Will gale-force winds change the face of Czech forests?

Photo: CTK

Rolling hills and coniferous forests are what you would call typical Czech landscape, but with the climatic changes affecting central Europe that may be about to change. In the wake of devastating gale-force winds, environmental experts are advising forest owners to think about mixed forests instead.

Photo: CTK
The gale force winds that swept the Czech Republic in recent weeks devastated 12 million cubic meters of woodland - that's two thirds of the country's annual lumber production. Huge areas of forestland will gradually need to be replanted and environmental experts are advising forest owners to think twice about what kind of trees they are going to re-plant. Environmentalist Vilem Rihacek says that a healthy forest needs to balance three criteria.

"Basically there are three factors you need to watch: biodiversity, the richness of the species, the stability of the ecosystem and the third one is production of resources. All these factors are much better fulfilled in mixed forests."

Czech Environment Minister Martin Bursik,  photo: CTK
At present 75 percent of Czech forests are coniferous - and every second tree is a spruce - for which there is a simple reason. Conifers - in particular spruce trees grow fast and provide short term profit. However, that has its disadvantages. Coniferous forests are vulnerable to bark-beetle infestation and because conifers have a shallow root system as compared to deciduous trees they are generally less resistant to gales.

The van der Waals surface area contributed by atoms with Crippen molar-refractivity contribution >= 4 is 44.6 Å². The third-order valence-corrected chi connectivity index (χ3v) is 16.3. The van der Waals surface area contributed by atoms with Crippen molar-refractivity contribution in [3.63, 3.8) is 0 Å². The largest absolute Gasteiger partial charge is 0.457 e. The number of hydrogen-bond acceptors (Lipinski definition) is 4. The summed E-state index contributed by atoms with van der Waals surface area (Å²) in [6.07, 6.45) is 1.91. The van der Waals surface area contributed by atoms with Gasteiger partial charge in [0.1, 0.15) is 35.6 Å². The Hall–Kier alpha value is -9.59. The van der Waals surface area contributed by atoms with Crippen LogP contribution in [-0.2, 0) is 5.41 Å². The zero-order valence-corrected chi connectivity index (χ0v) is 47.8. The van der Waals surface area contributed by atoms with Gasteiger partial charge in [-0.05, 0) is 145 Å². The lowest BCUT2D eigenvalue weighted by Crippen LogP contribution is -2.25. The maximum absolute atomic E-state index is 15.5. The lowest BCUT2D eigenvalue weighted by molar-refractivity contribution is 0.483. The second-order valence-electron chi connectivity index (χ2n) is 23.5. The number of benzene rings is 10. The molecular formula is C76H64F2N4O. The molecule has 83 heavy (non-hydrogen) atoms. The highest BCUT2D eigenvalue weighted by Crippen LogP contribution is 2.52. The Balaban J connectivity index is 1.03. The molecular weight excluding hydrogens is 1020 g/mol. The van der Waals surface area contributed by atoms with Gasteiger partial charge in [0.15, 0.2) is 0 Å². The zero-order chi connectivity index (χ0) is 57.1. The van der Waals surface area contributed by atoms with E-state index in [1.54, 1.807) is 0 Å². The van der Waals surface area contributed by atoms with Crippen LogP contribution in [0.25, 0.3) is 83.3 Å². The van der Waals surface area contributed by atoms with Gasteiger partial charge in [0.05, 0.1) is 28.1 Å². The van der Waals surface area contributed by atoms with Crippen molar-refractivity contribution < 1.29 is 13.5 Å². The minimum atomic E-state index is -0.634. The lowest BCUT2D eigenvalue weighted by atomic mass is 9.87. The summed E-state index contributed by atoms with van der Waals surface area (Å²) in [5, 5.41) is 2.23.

After gale force winds devastated large areas of the Tatra Mountains in neighbouring Slovakia in 2004, Bratislava introduced strict new norms which say that only up to 40 percent of trees in their forests can be conifers. Czech Environment Minister Martin Bursik of the Green Party is advocating a similar government policy in the Czech Republic. He says state owned forests should set an example - gradually replanting more deciduous trees in order to improve the balance in nature.

In private owned forests it is more difficult to combat short-term profit policy, but Vilem Rihacek says that even now private owners are breaking the law - because there are already norms in place regarding the minimum percentage of deciduous trees in a forest.

"Private owners of forests are not adequately controlled. They should be under greater scrutiny because even now there are norms saying how many deciduous trees there should be in a forest -norms stating the exact percentage. And in reality those norms are not always adhered to."

Even if the government were to take action now - restoring the natural balance of forests is a long term process. Environmentalists say it will take three of four generations to be completed.